|Chapter 2 of Special Circumstances. ©2001 Sheldon M. Siegel, Inc.|
"WE MAY HAVE A LITTLE PROBLEM WITH THE CLOSING"
"People think being Administrative Partner is a boring, thankless job. I disagree. The Administrative Partner is the glue that holds the firm together as an institution."
--- Simpson & Gates Administrative Partner Charles
A few minutes later, I am sitting in a sterile conference room on the forty-fifth floor, where my partner, Charles Stern, has called a meeting of our associates. For the last ten years, Charles has held the boring, thankless job of serving as our Administrative Partner, a position for which he is uniquely suited. A terminally morose tax attorney, his unnaturally pasty complexion, pronounced widow’s peak and emaciated physique make him look considerably older than fifty-five. He views the Internal Revenue Code as akin to the Bible. He always refers to it as "The Good Book." Likewise, he calls the 1986 Tax Act the "Satanic Verses," because it took away many of his favorite tax avoidance schemes. At S&G, we call what he does "creative tax planning." Out there in the real world, most people would say he helps his clients engage in varying degrees of tax fraud.
In addition to his modest tax practice, he devotes most of his time to serving on virtually every firm committee, thereby bringing order to the chaos that would ensue without his steady hand. He has also appointed himself as the financial conscience of the firm, and reviews each and every expense report and check request before any of our hard-earned cash goes out the door. He handles personnel matters and insists on being present when anyone is fired. He seems to take particular pleasure in this aspect of his job. He’s known as the "grim reaper."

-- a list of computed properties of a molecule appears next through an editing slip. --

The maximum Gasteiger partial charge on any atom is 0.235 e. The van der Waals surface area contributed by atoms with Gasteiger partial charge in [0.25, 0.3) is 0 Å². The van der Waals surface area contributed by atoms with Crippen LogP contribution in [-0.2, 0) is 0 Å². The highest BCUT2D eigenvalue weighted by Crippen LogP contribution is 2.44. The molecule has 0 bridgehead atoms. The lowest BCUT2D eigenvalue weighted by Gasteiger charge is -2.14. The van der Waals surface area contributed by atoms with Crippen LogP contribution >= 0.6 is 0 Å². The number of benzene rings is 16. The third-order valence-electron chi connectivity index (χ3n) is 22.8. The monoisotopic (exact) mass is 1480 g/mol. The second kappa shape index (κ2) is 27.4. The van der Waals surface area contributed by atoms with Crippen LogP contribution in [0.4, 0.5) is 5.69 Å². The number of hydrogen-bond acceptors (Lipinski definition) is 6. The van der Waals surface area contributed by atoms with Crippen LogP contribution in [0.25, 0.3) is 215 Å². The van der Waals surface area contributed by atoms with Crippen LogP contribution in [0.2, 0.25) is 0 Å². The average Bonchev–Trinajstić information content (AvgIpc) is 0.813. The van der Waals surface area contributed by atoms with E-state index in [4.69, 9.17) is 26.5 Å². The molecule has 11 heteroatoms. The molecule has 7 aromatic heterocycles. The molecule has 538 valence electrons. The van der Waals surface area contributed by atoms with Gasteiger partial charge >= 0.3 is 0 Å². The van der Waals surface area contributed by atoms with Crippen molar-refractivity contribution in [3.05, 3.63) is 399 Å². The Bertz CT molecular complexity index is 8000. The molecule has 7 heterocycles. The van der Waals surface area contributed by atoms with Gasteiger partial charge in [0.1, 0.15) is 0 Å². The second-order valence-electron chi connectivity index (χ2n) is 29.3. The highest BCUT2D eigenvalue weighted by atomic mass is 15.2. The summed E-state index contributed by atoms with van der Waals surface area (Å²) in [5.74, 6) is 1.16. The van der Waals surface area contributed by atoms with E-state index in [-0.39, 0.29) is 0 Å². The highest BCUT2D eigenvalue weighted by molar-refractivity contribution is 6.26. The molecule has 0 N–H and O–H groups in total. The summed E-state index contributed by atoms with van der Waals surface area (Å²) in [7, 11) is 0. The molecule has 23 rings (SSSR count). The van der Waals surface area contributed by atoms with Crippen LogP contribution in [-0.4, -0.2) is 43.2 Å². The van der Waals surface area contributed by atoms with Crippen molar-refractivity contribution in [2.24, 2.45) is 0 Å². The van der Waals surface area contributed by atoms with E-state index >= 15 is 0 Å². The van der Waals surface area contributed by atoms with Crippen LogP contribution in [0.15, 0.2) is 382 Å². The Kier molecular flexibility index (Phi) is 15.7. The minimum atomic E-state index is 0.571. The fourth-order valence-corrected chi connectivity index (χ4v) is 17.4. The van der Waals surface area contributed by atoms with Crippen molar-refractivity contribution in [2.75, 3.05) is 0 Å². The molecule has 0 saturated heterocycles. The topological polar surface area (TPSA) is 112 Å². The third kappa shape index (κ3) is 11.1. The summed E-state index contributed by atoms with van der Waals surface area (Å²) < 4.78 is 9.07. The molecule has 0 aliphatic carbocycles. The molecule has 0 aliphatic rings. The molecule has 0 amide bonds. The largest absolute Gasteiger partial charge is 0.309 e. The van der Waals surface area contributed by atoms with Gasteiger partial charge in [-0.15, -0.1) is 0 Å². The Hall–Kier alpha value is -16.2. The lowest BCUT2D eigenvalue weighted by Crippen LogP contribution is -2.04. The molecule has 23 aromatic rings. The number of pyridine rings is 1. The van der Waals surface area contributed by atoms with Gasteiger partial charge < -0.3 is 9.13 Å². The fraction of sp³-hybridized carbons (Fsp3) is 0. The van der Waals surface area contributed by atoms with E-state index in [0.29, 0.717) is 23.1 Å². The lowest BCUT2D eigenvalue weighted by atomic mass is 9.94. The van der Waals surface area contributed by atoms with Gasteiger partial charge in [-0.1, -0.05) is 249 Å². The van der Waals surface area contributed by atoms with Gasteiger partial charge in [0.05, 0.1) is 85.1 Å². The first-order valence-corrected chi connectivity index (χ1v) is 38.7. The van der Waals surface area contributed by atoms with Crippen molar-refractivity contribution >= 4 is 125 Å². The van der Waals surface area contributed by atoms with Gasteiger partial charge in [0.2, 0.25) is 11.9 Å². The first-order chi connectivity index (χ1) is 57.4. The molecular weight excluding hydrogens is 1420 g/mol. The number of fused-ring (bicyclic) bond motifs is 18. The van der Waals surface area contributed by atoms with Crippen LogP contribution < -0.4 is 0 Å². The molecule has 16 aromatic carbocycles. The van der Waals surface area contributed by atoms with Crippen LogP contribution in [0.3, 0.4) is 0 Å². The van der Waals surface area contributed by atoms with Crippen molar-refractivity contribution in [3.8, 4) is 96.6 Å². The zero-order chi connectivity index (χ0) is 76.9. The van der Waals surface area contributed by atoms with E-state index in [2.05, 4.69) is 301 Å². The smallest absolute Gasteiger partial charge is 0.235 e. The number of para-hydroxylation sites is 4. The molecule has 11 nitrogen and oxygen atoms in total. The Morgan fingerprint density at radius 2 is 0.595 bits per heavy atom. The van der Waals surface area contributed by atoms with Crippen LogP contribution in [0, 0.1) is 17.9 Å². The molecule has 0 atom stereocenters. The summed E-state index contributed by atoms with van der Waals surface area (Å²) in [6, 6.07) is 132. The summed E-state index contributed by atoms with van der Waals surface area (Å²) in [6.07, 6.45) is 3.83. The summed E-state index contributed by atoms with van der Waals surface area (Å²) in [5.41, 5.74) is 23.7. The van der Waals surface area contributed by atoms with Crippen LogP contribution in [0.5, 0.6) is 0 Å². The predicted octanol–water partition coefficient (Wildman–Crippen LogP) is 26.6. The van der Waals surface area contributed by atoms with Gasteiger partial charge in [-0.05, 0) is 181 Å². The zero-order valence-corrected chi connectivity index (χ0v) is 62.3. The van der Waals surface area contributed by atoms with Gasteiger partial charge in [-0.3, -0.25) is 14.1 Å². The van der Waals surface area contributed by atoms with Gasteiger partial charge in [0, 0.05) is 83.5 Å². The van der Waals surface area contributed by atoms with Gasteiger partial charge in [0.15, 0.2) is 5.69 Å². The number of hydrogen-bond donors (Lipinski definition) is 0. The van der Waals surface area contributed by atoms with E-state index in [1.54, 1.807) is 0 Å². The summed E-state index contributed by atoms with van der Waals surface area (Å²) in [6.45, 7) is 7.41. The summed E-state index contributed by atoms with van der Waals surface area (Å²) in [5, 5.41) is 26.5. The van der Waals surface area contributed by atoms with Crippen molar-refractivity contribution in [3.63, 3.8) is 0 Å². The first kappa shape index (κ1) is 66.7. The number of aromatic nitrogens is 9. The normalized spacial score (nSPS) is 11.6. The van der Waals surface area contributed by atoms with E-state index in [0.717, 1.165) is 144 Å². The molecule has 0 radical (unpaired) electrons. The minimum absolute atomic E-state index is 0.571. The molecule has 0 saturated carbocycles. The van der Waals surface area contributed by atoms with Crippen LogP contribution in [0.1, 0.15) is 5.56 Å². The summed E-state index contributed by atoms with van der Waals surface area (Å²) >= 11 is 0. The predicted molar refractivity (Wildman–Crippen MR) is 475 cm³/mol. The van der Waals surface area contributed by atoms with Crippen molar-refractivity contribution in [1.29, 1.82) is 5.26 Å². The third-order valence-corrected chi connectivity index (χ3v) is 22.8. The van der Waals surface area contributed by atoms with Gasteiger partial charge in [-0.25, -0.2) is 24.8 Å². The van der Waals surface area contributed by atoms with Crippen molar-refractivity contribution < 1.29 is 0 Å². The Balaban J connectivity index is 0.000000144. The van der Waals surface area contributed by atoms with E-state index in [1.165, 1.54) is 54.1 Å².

Except for light reading of the Daily Tax Report, the only joy in his life seems to be the production of an endless stream of memos on every imaginable administrative subject, and some that are unimaginable. My life would be a hollow, empty shell without at least one missive every day about procedures, time sheets and expense reimbursements.
He insists that everyone call him Charles. Not Charlie. Not Chuck. Charles. An unseemly annual hazing ritual takes place when Bob Holmes sends an unsuspecting new associate to visit "Charlie." Last year, I had to intervene to prevent Stern from firing an associate on her third day.
A couple of years ago, in a meeting with the associates, my mouth shifted into gear while my brain was still idling, and I sarcastically dubbed him "Chuckles." Naturally, everyone now refers to him by that name.
I have been invited to the meeting because I have served as the liaison partner for five years and Chuckles wants to make a presentation to the associates. As liaison partner, I have had the joyous task of addressing the concerns of our associates. It’s the second most thankless job at the firm, behind Administrative Partner. The title of liaison partner goes to the most junior partner who doesn’t have the practice or the balls to say no. If there’s a shoe with dog shit on it, I seem to be wearing it.
Everybody hates the liaison partner. With good reason, I might add. The associates hate me because they think I’m a toady for the partners. They’re right. The partners hate me because starting salaries are more than a hundred thousand dollars. Nice piece of change for a kid right out of law school. In fairness to yours truly, our salaries are the same as every other big firm in the city. The managing partners of the big firms get together every year to decide how much money the new attorneys will make. In other industries, this would be called price-fixing. It’s not fair to blame me because the managing partners have had a collective brain cramp for the last ten years and decided to grossly overpay baby lawyers. Then again, nobody said life is supposed to be fair.